WordPress maker Automattic takes a simple route to ensuring it has a women-friendly workplace; it just strives to build an awesome company culture for everyone.
Some have argued that successful apps cater to at least one of the seven deadly sins
By Lauren Bacon (Author, The Boss of You)
In recent years, I’ve been asking the people and organizations I work with a critical question:
What are people going to love about your product1?
I chose the word “love” carefully. People don’t buy
In 1987, 42% of software developers in America were women. In the 1990s, those numbers dropped.
By Tracey Welson-Rossman (Founder, TechGirlz)
TechGirlz was born out of curiosity. After spending the first part of my career working with mostly women in both the childcare and healthcare industries, I moved into the information technology consulting space as one of the founding members of Chariot Solutions, a software and mobile development firm. I was shocked to notice the lack of women in my business meetings and even more shocked at the lack of female developer candidates who passed through our doors.
I began to research in order to gain a better understanding of the issue. In the 1960s, computer science was considered women’s work.
Build your first web startup prototype with Wix, Weebly, WordPress, etc.
By Anna Vital (Founder, Funders & Founders)
Over the last three years I have seen over a thousand startups in their early stages. I witnessed many of them go from an idea to funding within several months. I have also seen some of them fundraising for years and not getting anywhere.
When it comes to funding, there is one thing that can increase your chance of getting funded astronomically – traction. Yet, founders often struggle to get traction and hope that investor money will help them get it. This problem can be solved if you start lean, test your product and and gather meaningful feedback from your customers.
By Steph Auteri (Founder, Word Nerd Pro)
I’m an introvert. Extended social interactions exhaust me and, after awhile, I hit a wall. There are so many things that terrify me about networking. Where I struggle in person, I shine on paper. Instead of small talk, I tweet. Instead of appearing on panels, I blog out my expert advice. Additional marketing? My portfolio speaks for itself. That and I give good email.
Writing — it’s how I’ve managed to build up a business in which the work practically comes to me. So where can you let your writing do the talking?
The best part about prototyping with paper, Post-Its, and PowerPoint, was that not a single line of code had to be written, yet I get feedback for my minimal viable product.
By Andrea Lo (Founder, Piggybackr)
The purpose of a prototype is to cut down on the time spent building out a product so you can focus on figuring out what people want.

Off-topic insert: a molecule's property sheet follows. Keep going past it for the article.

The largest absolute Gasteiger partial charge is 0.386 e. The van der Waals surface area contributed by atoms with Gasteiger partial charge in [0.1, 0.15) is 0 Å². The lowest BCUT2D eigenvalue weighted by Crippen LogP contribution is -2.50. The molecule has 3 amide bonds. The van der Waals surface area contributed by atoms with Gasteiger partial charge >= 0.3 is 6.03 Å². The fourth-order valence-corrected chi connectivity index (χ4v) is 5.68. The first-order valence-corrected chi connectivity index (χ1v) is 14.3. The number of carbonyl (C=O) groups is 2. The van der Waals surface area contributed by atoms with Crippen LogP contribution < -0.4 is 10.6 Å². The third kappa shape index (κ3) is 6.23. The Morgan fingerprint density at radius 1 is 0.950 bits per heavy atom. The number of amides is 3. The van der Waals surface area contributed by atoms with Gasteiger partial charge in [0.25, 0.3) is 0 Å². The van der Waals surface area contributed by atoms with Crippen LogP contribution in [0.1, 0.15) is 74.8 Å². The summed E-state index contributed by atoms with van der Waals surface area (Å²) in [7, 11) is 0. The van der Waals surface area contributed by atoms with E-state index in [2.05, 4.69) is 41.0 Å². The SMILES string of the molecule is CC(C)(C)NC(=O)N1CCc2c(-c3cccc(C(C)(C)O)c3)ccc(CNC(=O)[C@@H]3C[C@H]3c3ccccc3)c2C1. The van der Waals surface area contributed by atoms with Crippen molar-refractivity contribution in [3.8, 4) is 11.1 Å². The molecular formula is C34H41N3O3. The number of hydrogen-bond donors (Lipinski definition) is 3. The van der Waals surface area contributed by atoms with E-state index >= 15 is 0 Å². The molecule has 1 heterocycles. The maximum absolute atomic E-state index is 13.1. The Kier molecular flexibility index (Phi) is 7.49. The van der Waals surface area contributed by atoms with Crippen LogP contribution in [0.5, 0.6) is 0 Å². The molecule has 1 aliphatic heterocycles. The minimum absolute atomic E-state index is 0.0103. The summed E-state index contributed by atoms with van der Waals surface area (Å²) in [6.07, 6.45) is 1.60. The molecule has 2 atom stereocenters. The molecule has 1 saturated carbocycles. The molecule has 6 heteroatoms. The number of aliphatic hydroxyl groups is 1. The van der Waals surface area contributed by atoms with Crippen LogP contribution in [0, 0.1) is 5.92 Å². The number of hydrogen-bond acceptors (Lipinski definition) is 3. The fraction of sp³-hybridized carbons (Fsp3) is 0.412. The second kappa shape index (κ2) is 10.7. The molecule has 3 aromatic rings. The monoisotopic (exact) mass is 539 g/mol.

Having a prototype from day one gives you authentic user feedback – because you are able to immediately
By Sara Rosso (VIP Services Engineer, WordPress)
I created this presentation for entrepreneurs who need online tools to make their ideas happen (I gave it earlier this year at the Professional Women’s Association in Milan).
The presentation “Tools for Entrepreneurs: Create. Collaborate. Communicate.“ started out as a way to explain very technical things to non-technical people, but I quickly realized that most people when approaching technology get intimidated by the “What’s DNS? Do I need a dedicated server?” kind of questions and therefore feel they can’t understand technology.
By Ellen Pack (Co-Founder, AppSmitten)
The three of us sat around the table. We were pretty excited, but would we still love our latest startup idea in the morning? Well it turns out we did, this one had legs.
The idea had come to us naturally. We were hanging out with our smartphones, excitedly sharing new app discoveries with each other.
By Sara Rosso (VIP Services Engineer, WordPress)
One of my favorite podcasts is the Harvard Business Review IdeaCast — ideas for leadership, business, economics, and all-around smart and concise topics for entrepreneurs, managers, and idea leaders. Most episodes are
The Hidden Demons of High Achievers
The episode from last week was called “The Hidden Demons of High Achievers” with Tom DeLong, Harvard Business School professor and author of “Flying Without a Net: Turn Fear of Change into Fuel for Success” about people who feel a high need to achieve and how their fear of losing their image of competence can lead them to putting too much emphasis on succeeding the first time, and other demons that can cripple progress.
I don’t consider myself a high achiever but definitely an achiever and some of the behavior he described struck some chords within me, such as his description of a person with a high need for achievement:
“…very very smart, and at an early age have learned how to leverage that characteristic, highly competitive, impatient with other people and themselves, in most everything they’ve done they’ve been successful, hungry for feedback and mainly positive feedback, and they traditionally have overloaded agendas.”